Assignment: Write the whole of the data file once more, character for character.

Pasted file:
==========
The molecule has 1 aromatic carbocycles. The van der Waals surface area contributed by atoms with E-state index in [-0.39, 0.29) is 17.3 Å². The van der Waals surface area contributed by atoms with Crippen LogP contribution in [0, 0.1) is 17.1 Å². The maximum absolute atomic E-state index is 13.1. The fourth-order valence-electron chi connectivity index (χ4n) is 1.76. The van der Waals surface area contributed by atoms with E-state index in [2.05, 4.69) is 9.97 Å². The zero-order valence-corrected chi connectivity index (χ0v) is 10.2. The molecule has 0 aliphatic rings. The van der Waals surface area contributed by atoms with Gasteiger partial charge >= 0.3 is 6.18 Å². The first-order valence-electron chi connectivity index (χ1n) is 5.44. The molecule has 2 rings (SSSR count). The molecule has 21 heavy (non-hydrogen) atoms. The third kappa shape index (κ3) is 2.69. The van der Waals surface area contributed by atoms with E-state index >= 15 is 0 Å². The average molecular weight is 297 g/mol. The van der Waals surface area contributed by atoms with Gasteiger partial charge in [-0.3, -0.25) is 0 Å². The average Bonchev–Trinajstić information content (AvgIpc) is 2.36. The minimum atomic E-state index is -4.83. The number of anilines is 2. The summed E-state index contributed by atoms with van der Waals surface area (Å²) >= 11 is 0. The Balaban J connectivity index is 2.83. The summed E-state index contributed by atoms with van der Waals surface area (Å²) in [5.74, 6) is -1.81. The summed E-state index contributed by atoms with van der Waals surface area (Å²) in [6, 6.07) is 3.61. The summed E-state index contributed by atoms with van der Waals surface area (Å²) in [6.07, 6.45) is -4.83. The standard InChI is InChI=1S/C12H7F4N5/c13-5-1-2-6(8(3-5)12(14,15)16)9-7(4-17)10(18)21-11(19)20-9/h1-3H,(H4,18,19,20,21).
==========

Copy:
The molecule has 1 aromatic carbocycles. The van der Waals surface area contributed by atoms with E-state index in [-0.39, 0.29) is 17.3 Å². The van der Waals surface area contributed by atoms with Crippen LogP contribution in [0, 0.1) is 17.1 Å². The maximum absolute atomic E-state index is 13.1. The fourth-order valence-electron chi connectivity index (χ4n) is 1.76. The van der Waals surface area contributed by atoms with E-state index in [2.05, 4.69) is 9.97 Å². The zero-order valence-corrected chi connectivity index (χ0v) is 10.2. The molecule has 0 aliphatic rings. The van der Waals surface area contributed by atoms with Gasteiger partial charge >= 0.3 is 6.18 Å². The first-order valence-electron chi connectivity index (χ1n) is 5.44. The molecule has 2 rings (SSSR count). The molecule has 21 heavy (non-hydrogen) atoms. The third kappa shape index (κ3) is 2.69. The van der Waals surface area contributed by atoms with E-state index >= 15 is 0 Å². The average molecular weight is 297 g/mol. The van der Waals surface area contributed by atoms with Gasteiger partial charge in [-0.3, -0.25) is 0 Å². The average Bonchev–Trinajstić information content (AvgIpc) is 2.36. The minimum atomic E-state index is -4.83. The number of anilines is 2. The summed E-state index contributed by atoms with van der Waals surface area (Å²) >= 11 is 0. The Balaban J connectivity index is 2.83. The summed E-state index contributed by atoms with van der Waals surface area (Å²) in [5.74, 6) is -1.81. The summed E-state index contributed by atoms with van der Waals surface area (Å²) in [6, 6.07) is 3.61. The summed E-state index contributed by atoms with van der Waals surface area (Å²) in [6.07, 6.45) is -4.83. The standard InChI is InChI=1S/C12H7F4N5/c13-5-1-2-6(8(3-5)12(14,15)16)9-7(4-17)10(18)21-11(19)20-9/h1-3H,(H4,18,19,20,21).